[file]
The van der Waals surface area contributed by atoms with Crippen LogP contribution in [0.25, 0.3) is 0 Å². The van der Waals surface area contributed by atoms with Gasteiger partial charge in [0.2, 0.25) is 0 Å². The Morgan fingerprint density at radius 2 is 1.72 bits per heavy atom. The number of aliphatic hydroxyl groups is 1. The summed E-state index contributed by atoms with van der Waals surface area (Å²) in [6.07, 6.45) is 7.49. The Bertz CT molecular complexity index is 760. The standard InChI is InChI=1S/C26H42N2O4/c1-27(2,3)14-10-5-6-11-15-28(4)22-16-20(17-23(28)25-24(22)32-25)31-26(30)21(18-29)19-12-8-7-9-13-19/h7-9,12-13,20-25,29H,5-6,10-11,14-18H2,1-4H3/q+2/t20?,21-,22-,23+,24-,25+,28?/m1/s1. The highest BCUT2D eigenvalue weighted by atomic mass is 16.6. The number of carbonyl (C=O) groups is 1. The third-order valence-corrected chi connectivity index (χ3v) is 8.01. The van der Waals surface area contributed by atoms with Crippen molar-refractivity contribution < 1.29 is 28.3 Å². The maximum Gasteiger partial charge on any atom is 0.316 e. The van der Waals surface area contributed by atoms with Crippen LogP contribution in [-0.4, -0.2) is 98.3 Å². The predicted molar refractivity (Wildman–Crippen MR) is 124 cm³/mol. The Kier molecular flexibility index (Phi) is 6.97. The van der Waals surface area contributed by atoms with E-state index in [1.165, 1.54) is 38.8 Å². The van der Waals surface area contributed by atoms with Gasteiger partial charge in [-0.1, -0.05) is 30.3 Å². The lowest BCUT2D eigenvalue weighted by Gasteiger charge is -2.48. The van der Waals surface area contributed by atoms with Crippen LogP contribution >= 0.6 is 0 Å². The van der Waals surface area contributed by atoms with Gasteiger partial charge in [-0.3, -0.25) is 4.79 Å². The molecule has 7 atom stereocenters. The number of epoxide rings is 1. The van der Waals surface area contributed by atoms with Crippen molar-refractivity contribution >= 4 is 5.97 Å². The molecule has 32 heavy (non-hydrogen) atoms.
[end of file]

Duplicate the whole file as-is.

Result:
The van der Waals surface area contributed by atoms with Crippen LogP contribution in [0.25, 0.3) is 0 Å². The van der Waals surface area contributed by atoms with Gasteiger partial charge in [0.2, 0.25) is 0 Å². The Morgan fingerprint density at radius 2 is 1.72 bits per heavy atom. The number of aliphatic hydroxyl groups is 1. The summed E-state index contributed by atoms with van der Waals surface area (Å²) in [6.07, 6.45) is 7.49. The Bertz CT molecular complexity index is 760. The standard InChI is InChI=1S/C26H42N2O4/c1-27(2,3)14-10-5-6-11-15-28(4)22-16-20(17-23(28)25-24(22)32-25)31-26(30)21(18-29)19-12-8-7-9-13-19/h7-9,12-13,20-25,29H,5-6,10-11,14-18H2,1-4H3/q+2/t20?,21-,22-,23+,24-,25+,28?/m1/s1. The highest BCUT2D eigenvalue weighted by atomic mass is 16.6. The number of carbonyl (C=O) groups is 1. The third-order valence-corrected chi connectivity index (χ3v) is 8.01. The van der Waals surface area contributed by atoms with Crippen molar-refractivity contribution < 1.29 is 28.3 Å². The maximum Gasteiger partial charge on any atom is 0.316 e. The van der Waals surface area contributed by atoms with Crippen LogP contribution in [-0.4, -0.2) is 98.3 Å². The predicted molar refractivity (Wildman–Crippen MR) is 124 cm³/mol. The Kier molecular flexibility index (Phi) is 6.97. The van der Waals surface area contributed by atoms with E-state index in [1.165, 1.54) is 38.8 Å². The van der Waals surface area contributed by atoms with Gasteiger partial charge in [-0.1, -0.05) is 30.3 Å². The lowest BCUT2D eigenvalue weighted by Gasteiger charge is -2.48. The van der Waals surface area contributed by atoms with Crippen LogP contribution >= 0.6 is 0 Å². The van der Waals surface area contributed by atoms with Gasteiger partial charge in [-0.3, -0.25) is 4.79 Å². The molecule has 7 atom stereocenters. The number of epoxide rings is 1. The van der Waals surface area contributed by atoms with Crippen molar-refractivity contribution >= 4 is 5.97 Å². The molecule has 32 heavy (non-hydrogen) atoms.